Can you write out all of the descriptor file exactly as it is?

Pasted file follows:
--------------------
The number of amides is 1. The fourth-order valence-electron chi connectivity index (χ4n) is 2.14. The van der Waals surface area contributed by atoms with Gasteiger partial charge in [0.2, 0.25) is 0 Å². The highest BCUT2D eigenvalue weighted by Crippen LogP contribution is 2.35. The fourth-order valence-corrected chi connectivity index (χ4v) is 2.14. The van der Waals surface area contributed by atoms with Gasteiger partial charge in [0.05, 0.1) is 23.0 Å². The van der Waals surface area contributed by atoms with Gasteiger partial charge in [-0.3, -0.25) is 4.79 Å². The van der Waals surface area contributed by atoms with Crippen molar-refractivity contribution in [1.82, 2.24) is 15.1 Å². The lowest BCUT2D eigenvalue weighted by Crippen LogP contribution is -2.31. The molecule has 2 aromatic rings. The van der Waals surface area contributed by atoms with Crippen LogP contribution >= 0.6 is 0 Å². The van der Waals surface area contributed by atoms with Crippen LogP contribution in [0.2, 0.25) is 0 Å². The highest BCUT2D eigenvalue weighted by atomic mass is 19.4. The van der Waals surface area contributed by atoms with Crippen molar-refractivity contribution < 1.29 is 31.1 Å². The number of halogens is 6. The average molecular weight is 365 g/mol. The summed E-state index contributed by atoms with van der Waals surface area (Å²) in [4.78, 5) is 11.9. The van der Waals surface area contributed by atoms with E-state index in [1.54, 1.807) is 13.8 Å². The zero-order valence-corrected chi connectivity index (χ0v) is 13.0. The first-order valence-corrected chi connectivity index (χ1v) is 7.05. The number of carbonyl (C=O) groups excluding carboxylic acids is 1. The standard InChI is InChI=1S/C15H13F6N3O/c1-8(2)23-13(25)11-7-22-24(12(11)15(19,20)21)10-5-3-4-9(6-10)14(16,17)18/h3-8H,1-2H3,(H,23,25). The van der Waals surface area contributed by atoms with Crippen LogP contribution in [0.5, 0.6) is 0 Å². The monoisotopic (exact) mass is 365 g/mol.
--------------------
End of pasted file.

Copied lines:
The number of amides is 1. The fourth-order valence-electron chi connectivity index (χ4n) is 2.14. The van der Waals surface area contributed by atoms with Gasteiger partial charge in [0.2, 0.25) is 0 Å². The highest BCUT2D eigenvalue weighted by Crippen LogP contribution is 2.35. The fourth-order valence-corrected chi connectivity index (χ4v) is 2.14. The van der Waals surface area contributed by atoms with Gasteiger partial charge in [0.05, 0.1) is 23.0 Å². The van der Waals surface area contributed by atoms with Gasteiger partial charge in [-0.3, -0.25) is 4.79 Å². The van der Waals surface area contributed by atoms with Crippen molar-refractivity contribution in [1.82, 2.24) is 15.1 Å². The lowest BCUT2D eigenvalue weighted by Crippen LogP contribution is -2.31. The molecule has 2 aromatic rings. The van der Waals surface area contributed by atoms with Crippen LogP contribution >= 0.6 is 0 Å². The van der Waals surface area contributed by atoms with Crippen LogP contribution in [0.2, 0.25) is 0 Å². The highest BCUT2D eigenvalue weighted by atomic mass is 19.4. The van der Waals surface area contributed by atoms with Crippen molar-refractivity contribution < 1.29 is 31.1 Å². The number of halogens is 6. The average molecular weight is 365 g/mol. The summed E-state index contributed by atoms with van der Waals surface area (Å²) in [4.78, 5) is 11.9. The van der Waals surface area contributed by atoms with E-state index in [1.54, 1.807) is 13.8 Å². The zero-order valence-corrected chi connectivity index (χ0v) is 13.0. The first-order valence-corrected chi connectivity index (χ1v) is 7.05. The number of carbonyl (C=O) groups excluding carboxylic acids is 1. The standard InChI is InChI=1S/C15H13F6N3O/c1-8(2)23-13(25)11-7-22-24(12(11)15(19,20)21)10-5-3-4-9(6-10)14(16,17)18/h3-8H,1-2H3,(H,23,25). The van der Waals surface area contributed by atoms with Crippen LogP contribution in [0.5, 0.6) is 0 Å². The monoisotopic (exact) mass is 365 g/mol.